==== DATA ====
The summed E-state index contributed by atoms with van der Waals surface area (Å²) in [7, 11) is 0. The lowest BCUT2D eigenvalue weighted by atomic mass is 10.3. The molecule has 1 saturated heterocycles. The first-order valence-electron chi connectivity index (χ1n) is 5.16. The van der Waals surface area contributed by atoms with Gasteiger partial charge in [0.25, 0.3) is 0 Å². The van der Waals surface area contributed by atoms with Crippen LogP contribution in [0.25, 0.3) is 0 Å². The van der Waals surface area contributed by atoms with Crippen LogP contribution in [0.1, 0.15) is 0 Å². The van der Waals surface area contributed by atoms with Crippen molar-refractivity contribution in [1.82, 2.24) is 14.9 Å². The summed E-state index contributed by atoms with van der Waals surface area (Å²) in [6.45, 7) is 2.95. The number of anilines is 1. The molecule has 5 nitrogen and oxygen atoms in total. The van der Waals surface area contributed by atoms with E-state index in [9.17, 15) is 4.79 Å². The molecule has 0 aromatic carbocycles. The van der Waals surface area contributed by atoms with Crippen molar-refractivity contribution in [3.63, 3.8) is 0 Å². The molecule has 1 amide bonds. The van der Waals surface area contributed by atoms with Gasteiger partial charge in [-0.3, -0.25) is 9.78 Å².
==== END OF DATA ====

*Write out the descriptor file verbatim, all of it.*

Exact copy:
The summed E-state index contributed by atoms with van der Waals surface area (Å²) in [7, 11) is 0. The lowest BCUT2D eigenvalue weighted by atomic mass is 10.3. The molecule has 1 saturated heterocycles. The first-order valence-electron chi connectivity index (χ1n) is 5.16. The van der Waals surface area contributed by atoms with Gasteiger partial charge in [0.25, 0.3) is 0 Å². The van der Waals surface area contributed by atoms with Crippen LogP contribution in [0.25, 0.3) is 0 Å². The van der Waals surface area contributed by atoms with Crippen LogP contribution in [0.1, 0.15) is 0 Å². The van der Waals surface area contributed by atoms with Crippen molar-refractivity contribution in [1.82, 2.24) is 14.9 Å². The summed E-state index contributed by atoms with van der Waals surface area (Å²) in [6.45, 7) is 2.95. The number of anilines is 1. The molecule has 5 nitrogen and oxygen atoms in total. The van der Waals surface area contributed by atoms with E-state index in [9.17, 15) is 4.79 Å². The molecule has 0 aromatic carbocycles. The van der Waals surface area contributed by atoms with Crippen molar-refractivity contribution in [3.63, 3.8) is 0 Å². The molecule has 1 amide bonds. The van der Waals surface area contributed by atoms with Gasteiger partial charge in [-0.3, -0.25) is 9.78 Å².